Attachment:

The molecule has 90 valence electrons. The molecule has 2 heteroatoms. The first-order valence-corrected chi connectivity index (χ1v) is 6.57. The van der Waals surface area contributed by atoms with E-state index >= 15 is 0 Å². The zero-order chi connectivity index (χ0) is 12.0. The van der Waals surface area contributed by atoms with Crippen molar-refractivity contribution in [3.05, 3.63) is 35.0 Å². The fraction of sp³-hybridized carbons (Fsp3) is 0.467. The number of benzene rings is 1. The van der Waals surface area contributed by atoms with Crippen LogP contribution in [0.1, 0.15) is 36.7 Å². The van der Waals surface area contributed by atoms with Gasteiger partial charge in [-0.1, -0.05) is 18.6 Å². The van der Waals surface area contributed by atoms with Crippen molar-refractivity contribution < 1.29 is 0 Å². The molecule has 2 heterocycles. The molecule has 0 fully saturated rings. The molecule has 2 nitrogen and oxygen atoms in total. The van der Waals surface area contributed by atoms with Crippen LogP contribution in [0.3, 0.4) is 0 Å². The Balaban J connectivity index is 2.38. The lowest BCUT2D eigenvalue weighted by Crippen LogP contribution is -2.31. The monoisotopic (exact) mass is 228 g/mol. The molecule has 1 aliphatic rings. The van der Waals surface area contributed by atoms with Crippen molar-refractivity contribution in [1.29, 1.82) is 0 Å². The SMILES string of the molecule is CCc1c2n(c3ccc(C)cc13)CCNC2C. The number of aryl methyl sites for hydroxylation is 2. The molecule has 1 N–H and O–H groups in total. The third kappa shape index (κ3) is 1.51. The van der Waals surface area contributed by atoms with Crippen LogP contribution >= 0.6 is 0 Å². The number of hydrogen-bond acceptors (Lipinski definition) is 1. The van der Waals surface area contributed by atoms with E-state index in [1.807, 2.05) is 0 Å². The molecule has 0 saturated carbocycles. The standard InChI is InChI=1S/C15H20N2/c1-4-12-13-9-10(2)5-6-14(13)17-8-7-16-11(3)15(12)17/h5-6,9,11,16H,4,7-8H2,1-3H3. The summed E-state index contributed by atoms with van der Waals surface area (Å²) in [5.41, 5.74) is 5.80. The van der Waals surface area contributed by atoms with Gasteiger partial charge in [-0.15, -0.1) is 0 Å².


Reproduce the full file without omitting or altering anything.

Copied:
The molecule has 90 valence electrons. The molecule has 2 heteroatoms. The first-order valence-corrected chi connectivity index (χ1v) is 6.57. The van der Waals surface area contributed by atoms with E-state index >= 15 is 0 Å². The zero-order chi connectivity index (χ0) is 12.0. The van der Waals surface area contributed by atoms with Crippen molar-refractivity contribution in [3.05, 3.63) is 35.0 Å². The fraction of sp³-hybridized carbons (Fsp3) is 0.467. The number of benzene rings is 1. The van der Waals surface area contributed by atoms with Crippen LogP contribution in [0.1, 0.15) is 36.7 Å². The van der Waals surface area contributed by atoms with Gasteiger partial charge in [-0.1, -0.05) is 18.6 Å². The van der Waals surface area contributed by atoms with Crippen molar-refractivity contribution < 1.29 is 0 Å². The molecule has 2 heterocycles. The molecule has 0 fully saturated rings. The molecule has 2 nitrogen and oxygen atoms in total. The van der Waals surface area contributed by atoms with Crippen LogP contribution in [0.3, 0.4) is 0 Å². The Balaban J connectivity index is 2.38. The lowest BCUT2D eigenvalue weighted by Crippen LogP contribution is -2.31. The monoisotopic (exact) mass is 228 g/mol. The molecule has 1 aliphatic rings. The van der Waals surface area contributed by atoms with Crippen molar-refractivity contribution in [1.29, 1.82) is 0 Å². The SMILES string of the molecule is CCc1c2n(c3ccc(C)cc13)CCNC2C. The number of aryl methyl sites for hydroxylation is 2. The molecule has 1 N–H and O–H groups in total. The third kappa shape index (κ3) is 1.51. The van der Waals surface area contributed by atoms with Crippen LogP contribution >= 0.6 is 0 Å². The number of hydrogen-bond acceptors (Lipinski definition) is 1. The van der Waals surface area contributed by atoms with E-state index in [1.807, 2.05) is 0 Å². The molecule has 0 saturated carbocycles. The standard InChI is InChI=1S/C15H20N2/c1-4-12-13-9-10(2)5-6-14(13)17-8-7-16-11(3)15(12)17/h5-6,9,11,16H,4,7-8H2,1-3H3. The summed E-state index contributed by atoms with van der Waals surface area (Å²) in [5.41, 5.74) is 5.80. The van der Waals surface area contributed by atoms with Gasteiger partial charge in [-0.15, -0.1) is 0 Å².